The tree of happiness flowers and fruits most abundantly for the creative man
This Armistice Day when I visited the memorial, I could not recall it ever looking so handsome. The sparkling light of a bright sunny summer’s day in Durban was unsurpassing, and the detail on the memorial was picked out in the finest detail.
After thoughtfully placing a bunch of white lilies on the breast of the bronze soldier who lies supine upon a stone altar, I stood back and reflected on all the young Durban men and boys who never came back to feel the warm African sunshine on their faces. Can one love a memorial? Well I love this structure. Some have criticised the memorial as being too bright, too gay for what should be a solemn memorial. I totally disagree – for the memorial is more than appropriate for the vibrant subtropical city that is Durban. Its brightness and colourfulness is almost cheering – and who said memorials can only be grim. On a crystal-bright Durban day – even a granite gravestone sparkles.
Rising up into the blue sky, this stone and ceramic Art Deco edifice is graced by two large winged angels in white and lapis lazuli, who between them support the soul of the dead soldier upwards towards heaven which is symbolised by a blue starry sky and a yellow radiating sun where a the white dove of the Holy Spirit awaits.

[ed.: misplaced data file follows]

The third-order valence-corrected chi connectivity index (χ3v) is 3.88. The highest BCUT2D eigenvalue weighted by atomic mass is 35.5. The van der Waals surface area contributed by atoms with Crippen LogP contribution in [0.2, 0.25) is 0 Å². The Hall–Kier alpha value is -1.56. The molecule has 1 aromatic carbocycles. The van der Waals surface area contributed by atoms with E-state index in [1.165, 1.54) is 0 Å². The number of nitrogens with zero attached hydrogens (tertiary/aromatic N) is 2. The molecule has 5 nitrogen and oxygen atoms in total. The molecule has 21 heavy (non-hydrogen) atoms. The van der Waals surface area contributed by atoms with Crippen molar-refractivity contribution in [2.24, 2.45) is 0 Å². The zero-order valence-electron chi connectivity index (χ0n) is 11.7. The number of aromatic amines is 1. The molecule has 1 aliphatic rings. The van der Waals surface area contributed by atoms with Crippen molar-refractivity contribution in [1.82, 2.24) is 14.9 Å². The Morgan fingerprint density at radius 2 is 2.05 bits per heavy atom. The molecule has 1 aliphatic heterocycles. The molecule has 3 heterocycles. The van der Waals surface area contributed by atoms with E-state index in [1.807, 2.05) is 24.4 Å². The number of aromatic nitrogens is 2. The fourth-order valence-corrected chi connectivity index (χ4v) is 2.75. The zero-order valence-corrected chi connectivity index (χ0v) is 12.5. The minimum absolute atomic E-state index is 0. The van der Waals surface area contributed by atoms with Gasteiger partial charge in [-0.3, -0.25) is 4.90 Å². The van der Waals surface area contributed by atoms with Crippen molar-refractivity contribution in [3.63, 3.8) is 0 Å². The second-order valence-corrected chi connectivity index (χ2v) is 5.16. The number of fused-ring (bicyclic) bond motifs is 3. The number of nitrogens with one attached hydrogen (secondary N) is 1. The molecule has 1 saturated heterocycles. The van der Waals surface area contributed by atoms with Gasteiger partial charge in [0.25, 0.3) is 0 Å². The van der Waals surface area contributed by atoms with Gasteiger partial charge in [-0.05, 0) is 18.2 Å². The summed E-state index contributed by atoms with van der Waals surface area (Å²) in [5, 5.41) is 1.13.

The memorial was designed by H. L. G. Pilkington and modelled by Harold Stabler and completed in 1925. The della-robbia sculpture measures over 21 feet tall and 14 tons of clay were used in the modelling. Once fashioned it took 4 months to dry before the tiles could be fired. Evidently, the figure of the soul was modeled on that of one of the Poole Pottery’s employees.
I found these two tiny plants growing in the inhospitable corner of the grey granite stones of the Great War Memorial. To me they symbolise the belief that ‘hope springeth anew’.
(above and below) I photographed the seldom seen rear side of the memorial. A lion-headed spout once poured water into a stone basin.
(above and below) The Delville Wood Memorial inside the walls of the memorial.
A photograph of the Sculptor Percy Metcalfe in his studio at Barnes, London, May 1928. Metcalfe was commissioned to sculpt the two Art Deco-styled lions that flank the entrance to the memorial and the Fallen Soldier. The lions symbolise the spirit of courage displayed by the men of Durban who fought in the 1st World War.
(Below) A photograph of one of Metcalfe’s lions taken 85 years after they were made.